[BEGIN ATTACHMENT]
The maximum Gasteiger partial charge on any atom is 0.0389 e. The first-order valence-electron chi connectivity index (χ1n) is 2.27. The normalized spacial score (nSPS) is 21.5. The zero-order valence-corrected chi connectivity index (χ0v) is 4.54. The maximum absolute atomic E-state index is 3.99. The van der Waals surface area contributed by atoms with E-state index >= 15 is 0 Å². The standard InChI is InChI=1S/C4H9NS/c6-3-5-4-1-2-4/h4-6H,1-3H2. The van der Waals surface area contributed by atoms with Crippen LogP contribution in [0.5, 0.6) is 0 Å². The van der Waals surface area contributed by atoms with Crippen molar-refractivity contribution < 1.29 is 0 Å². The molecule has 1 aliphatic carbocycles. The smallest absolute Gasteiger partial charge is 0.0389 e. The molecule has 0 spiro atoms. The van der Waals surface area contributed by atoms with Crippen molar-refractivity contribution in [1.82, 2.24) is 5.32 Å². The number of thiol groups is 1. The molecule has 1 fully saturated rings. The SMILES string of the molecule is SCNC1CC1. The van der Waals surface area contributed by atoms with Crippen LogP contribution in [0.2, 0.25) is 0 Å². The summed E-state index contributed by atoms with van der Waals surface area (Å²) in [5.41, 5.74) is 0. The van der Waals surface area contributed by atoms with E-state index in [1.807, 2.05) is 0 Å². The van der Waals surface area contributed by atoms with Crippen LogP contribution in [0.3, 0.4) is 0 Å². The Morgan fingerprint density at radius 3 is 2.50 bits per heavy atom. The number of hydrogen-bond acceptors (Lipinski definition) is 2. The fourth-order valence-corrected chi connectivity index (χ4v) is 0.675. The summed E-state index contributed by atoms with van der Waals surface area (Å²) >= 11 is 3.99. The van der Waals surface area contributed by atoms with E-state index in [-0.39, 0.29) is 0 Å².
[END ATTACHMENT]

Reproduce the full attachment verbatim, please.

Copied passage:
The maximum Gasteiger partial charge on any atom is 0.0389 e. The first-order valence-electron chi connectivity index (χ1n) is 2.27. The normalized spacial score (nSPS) is 21.5. The zero-order valence-corrected chi connectivity index (χ0v) is 4.54. The maximum absolute atomic E-state index is 3.99. The van der Waals surface area contributed by atoms with E-state index >= 15 is 0 Å². The standard InChI is InChI=1S/C4H9NS/c6-3-5-4-1-2-4/h4-6H,1-3H2. The van der Waals surface area contributed by atoms with Crippen LogP contribution in [0.5, 0.6) is 0 Å². The van der Waals surface area contributed by atoms with Crippen molar-refractivity contribution < 1.29 is 0 Å². The molecule has 1 aliphatic carbocycles. The smallest absolute Gasteiger partial charge is 0.0389 e. The molecule has 0 spiro atoms. The van der Waals surface area contributed by atoms with Crippen molar-refractivity contribution in [1.82, 2.24) is 5.32 Å². The number of thiol groups is 1. The molecule has 1 fully saturated rings. The SMILES string of the molecule is SCNC1CC1. The van der Waals surface area contributed by atoms with Crippen LogP contribution in [0.2, 0.25) is 0 Å². The summed E-state index contributed by atoms with van der Waals surface area (Å²) in [5.41, 5.74) is 0. The van der Waals surface area contributed by atoms with E-state index in [1.807, 2.05) is 0 Å². The van der Waals surface area contributed by atoms with Crippen LogP contribution in [0.3, 0.4) is 0 Å². The Morgan fingerprint density at radius 3 is 2.50 bits per heavy atom. The number of hydrogen-bond acceptors (Lipinski definition) is 2. The fourth-order valence-corrected chi connectivity index (χ4v) is 0.675. The summed E-state index contributed by atoms with van der Waals surface area (Å²) >= 11 is 3.99. The van der Waals surface area contributed by atoms with E-state index in [-0.39, 0.29) is 0 Å².